With phytases included in around 90% of all monogastric feed, it is vitally important end-users consider potential interactions with any non-starch polysaccharide (NSP)-degrading enzymes or proteases before adding them to the mix, claims AB Vista’s Research Director, Dr Mike Bedford.
“The challenge is that somewhere in the region of 80% of all published research trials on NSP-degrading enzymes and proteases have been done in the absence of a phytase,” he states. “It means that the vast majority of the research simply does not accurately reflect the current commercial norm.
“Recent data generated by AB Vista has shown that even under ideal conditions – when both the phytase and NSP-degrading enzyme are optimised for efficacy within the animal – the benefits of combining both enzyme classes are sub-additive.”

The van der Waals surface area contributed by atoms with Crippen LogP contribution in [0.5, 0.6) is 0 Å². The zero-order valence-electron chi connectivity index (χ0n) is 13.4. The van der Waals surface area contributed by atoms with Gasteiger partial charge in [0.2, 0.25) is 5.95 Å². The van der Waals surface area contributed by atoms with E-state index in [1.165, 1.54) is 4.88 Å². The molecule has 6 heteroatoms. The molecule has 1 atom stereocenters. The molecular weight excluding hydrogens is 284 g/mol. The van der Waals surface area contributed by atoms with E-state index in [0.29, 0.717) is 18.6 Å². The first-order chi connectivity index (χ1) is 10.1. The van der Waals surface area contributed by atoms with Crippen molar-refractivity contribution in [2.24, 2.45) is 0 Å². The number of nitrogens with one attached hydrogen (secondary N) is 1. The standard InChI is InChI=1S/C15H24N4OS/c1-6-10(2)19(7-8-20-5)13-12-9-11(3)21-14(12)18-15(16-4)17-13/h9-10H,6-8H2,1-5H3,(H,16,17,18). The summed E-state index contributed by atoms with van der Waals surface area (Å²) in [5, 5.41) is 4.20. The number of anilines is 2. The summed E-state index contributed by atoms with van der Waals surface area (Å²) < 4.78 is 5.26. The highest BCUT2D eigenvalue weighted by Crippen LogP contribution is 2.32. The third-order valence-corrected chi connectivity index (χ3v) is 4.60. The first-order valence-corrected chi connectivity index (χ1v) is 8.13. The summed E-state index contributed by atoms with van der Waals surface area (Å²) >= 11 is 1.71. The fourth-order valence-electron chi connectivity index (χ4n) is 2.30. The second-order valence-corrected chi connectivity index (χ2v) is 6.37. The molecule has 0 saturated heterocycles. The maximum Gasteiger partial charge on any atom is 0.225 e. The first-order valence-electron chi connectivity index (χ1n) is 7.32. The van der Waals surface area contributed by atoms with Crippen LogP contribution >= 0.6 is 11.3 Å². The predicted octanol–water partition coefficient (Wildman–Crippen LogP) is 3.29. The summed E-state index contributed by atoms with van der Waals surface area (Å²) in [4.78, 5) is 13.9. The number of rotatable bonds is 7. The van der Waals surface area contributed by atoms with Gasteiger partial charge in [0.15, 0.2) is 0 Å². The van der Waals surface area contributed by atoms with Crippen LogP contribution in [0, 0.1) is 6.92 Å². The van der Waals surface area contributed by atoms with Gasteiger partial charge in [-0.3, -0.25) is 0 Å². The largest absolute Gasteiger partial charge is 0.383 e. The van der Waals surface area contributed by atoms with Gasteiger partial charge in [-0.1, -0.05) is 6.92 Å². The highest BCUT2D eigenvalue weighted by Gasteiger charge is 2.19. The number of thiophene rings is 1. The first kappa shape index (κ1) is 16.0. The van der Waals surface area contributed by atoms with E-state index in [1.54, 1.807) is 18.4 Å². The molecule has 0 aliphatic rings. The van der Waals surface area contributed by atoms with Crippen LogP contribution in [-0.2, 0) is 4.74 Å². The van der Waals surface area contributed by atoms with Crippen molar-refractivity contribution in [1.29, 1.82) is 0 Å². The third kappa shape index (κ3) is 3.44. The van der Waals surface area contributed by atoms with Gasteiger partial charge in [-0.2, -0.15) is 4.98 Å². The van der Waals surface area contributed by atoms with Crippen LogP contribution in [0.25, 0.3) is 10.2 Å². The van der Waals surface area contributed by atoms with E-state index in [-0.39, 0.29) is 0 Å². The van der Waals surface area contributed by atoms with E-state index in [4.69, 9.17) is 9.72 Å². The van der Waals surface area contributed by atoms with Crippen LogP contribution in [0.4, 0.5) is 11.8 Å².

According to Dr Bedford, there is a risk that many end-users are overestimating the likely effects of adding a second enzyme class, and that there is currently no clear evidence for any additional gain from a third.
“We have the research to show a significant benefit from using a well-targeted NSP-degrading enzyme alongside a phytase, and though sufficient to provide a worthwhile return on investment, it is not strictly additive,” he adds.
“If either enzyme is sub-optimal in terms of efficacy, the level of benefit could well drop below the point where it is economically viable,” Dr Bedford highlights. “With most non-phytase enzymes on the market not supported by research that includes use of a phytase, the chances are that a considerable proportion of the US$500 million spent annually on NSP-degrading enzymes and proteases is not producing the expected return.”